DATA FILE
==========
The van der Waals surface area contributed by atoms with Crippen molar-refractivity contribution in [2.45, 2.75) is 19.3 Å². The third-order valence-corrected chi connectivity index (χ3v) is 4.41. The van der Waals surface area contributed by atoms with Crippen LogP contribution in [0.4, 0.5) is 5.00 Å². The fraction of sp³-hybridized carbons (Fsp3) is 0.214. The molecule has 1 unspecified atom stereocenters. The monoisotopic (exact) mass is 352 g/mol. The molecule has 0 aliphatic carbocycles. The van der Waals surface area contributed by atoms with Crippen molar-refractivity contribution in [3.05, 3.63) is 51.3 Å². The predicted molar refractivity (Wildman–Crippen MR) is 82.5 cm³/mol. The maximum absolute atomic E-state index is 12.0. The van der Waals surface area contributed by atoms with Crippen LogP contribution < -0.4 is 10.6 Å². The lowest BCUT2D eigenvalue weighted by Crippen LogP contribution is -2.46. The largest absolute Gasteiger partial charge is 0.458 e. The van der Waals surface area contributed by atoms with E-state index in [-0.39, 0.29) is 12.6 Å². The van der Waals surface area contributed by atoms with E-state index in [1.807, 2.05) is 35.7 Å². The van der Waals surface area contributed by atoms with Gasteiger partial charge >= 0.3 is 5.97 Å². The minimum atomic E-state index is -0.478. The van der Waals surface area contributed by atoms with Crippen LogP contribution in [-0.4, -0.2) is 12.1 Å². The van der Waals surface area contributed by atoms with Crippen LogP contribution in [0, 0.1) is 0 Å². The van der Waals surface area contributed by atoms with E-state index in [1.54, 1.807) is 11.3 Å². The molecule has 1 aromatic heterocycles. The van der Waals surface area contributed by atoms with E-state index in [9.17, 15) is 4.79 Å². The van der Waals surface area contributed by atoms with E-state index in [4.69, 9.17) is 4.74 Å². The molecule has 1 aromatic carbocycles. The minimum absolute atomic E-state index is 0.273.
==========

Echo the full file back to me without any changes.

The van der Waals surface area contributed by atoms with Crippen molar-refractivity contribution in [2.45, 2.75) is 19.3 Å². The third-order valence-corrected chi connectivity index (χ3v) is 4.41. The van der Waals surface area contributed by atoms with Crippen LogP contribution in [0.4, 0.5) is 5.00 Å². The fraction of sp³-hybridized carbons (Fsp3) is 0.214. The molecule has 1 unspecified atom stereocenters. The monoisotopic (exact) mass is 352 g/mol. The molecule has 0 aliphatic carbocycles. The van der Waals surface area contributed by atoms with Crippen molar-refractivity contribution in [3.05, 3.63) is 51.3 Å². The predicted molar refractivity (Wildman–Crippen MR) is 82.5 cm³/mol. The maximum absolute atomic E-state index is 12.0. The van der Waals surface area contributed by atoms with Crippen LogP contribution < -0.4 is 10.6 Å². The lowest BCUT2D eigenvalue weighted by Crippen LogP contribution is -2.46. The largest absolute Gasteiger partial charge is 0.458 e. The van der Waals surface area contributed by atoms with E-state index in [-0.39, 0.29) is 12.6 Å². The van der Waals surface area contributed by atoms with E-state index in [1.807, 2.05) is 35.7 Å². The van der Waals surface area contributed by atoms with Gasteiger partial charge >= 0.3 is 5.97 Å². The minimum atomic E-state index is -0.478. The van der Waals surface area contributed by atoms with Crippen LogP contribution in [-0.4, -0.2) is 12.1 Å². The van der Waals surface area contributed by atoms with Crippen LogP contribution in [0, 0.1) is 0 Å². The van der Waals surface area contributed by atoms with E-state index in [1.54, 1.807) is 11.3 Å². The molecule has 1 aromatic heterocycles. The van der Waals surface area contributed by atoms with E-state index in [9.17, 15) is 4.79 Å². The van der Waals surface area contributed by atoms with E-state index in [4.69, 9.17) is 4.74 Å². The molecule has 1 aromatic carbocycles. The minimum absolute atomic E-state index is 0.273.